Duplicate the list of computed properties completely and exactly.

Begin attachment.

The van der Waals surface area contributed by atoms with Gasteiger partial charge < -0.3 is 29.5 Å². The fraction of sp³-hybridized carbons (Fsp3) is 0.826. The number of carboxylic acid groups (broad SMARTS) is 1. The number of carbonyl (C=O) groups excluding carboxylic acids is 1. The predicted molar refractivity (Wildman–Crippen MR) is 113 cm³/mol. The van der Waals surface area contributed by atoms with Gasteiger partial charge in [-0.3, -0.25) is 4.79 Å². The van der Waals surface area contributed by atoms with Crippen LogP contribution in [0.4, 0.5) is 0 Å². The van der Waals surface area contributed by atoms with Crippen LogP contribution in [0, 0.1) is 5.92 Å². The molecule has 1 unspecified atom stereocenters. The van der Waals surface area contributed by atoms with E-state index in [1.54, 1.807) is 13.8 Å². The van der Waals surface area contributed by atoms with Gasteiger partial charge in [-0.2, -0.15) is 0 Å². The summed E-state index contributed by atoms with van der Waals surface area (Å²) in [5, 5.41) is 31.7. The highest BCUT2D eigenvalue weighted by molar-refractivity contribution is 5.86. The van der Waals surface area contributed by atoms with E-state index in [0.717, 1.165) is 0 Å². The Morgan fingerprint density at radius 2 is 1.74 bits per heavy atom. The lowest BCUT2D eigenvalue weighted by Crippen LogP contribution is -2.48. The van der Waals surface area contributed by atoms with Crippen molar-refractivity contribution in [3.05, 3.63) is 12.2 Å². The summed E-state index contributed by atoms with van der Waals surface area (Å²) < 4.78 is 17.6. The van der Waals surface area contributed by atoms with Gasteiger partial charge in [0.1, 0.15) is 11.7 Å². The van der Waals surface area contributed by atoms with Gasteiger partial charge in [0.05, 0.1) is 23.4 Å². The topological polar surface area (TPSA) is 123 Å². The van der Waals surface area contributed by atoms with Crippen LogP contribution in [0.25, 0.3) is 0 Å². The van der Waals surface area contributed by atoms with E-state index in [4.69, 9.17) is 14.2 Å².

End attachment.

The van der Waals surface area contributed by atoms with Gasteiger partial charge < -0.3 is 29.5 Å². The fraction of sp³-hybridized carbons (Fsp3) is 0.826. The number of carboxylic acid groups (broad SMARTS) is 1. The number of carbonyl (C=O) groups excluding carboxylic acids is 1. The predicted molar refractivity (Wildman–Crippen MR) is 113 cm³/mol. The van der Waals surface area contributed by atoms with Gasteiger partial charge in [-0.3, -0.25) is 4.79 Å². The van der Waals surface area contributed by atoms with Crippen LogP contribution in [0.4, 0.5) is 0 Å². The van der Waals surface area contributed by atoms with Crippen LogP contribution in [0, 0.1) is 5.92 Å². The molecule has 1 unspecified atom stereocenters. The van der Waals surface area contributed by atoms with E-state index in [1.54, 1.807) is 13.8 Å². The van der Waals surface area contributed by atoms with Gasteiger partial charge in [-0.2, -0.15) is 0 Å². The summed E-state index contributed by atoms with van der Waals surface area (Å²) in [5, 5.41) is 31.7. The highest BCUT2D eigenvalue weighted by molar-refractivity contribution is 5.86. The van der Waals surface area contributed by atoms with E-state index in [0.717, 1.165) is 0 Å². The Morgan fingerprint density at radius 2 is 1.74 bits per heavy atom. The lowest BCUT2D eigenvalue weighted by Crippen LogP contribution is -2.48. The van der Waals surface area contributed by atoms with Crippen molar-refractivity contribution in [3.05, 3.63) is 12.2 Å². The summed E-state index contributed by atoms with van der Waals surface area (Å²) < 4.78 is 17.6. The van der Waals surface area contributed by atoms with Gasteiger partial charge in [0.1, 0.15) is 11.7 Å². The van der Waals surface area contributed by atoms with Gasteiger partial charge in [0.05, 0.1) is 23.4 Å². The topological polar surface area (TPSA) is 123 Å². The van der Waals surface area contributed by atoms with Crippen LogP contribution in [0.25, 0.3) is 0 Å². The van der Waals surface area contributed by atoms with E-state index in [4.69, 9.17) is 14.2 Å².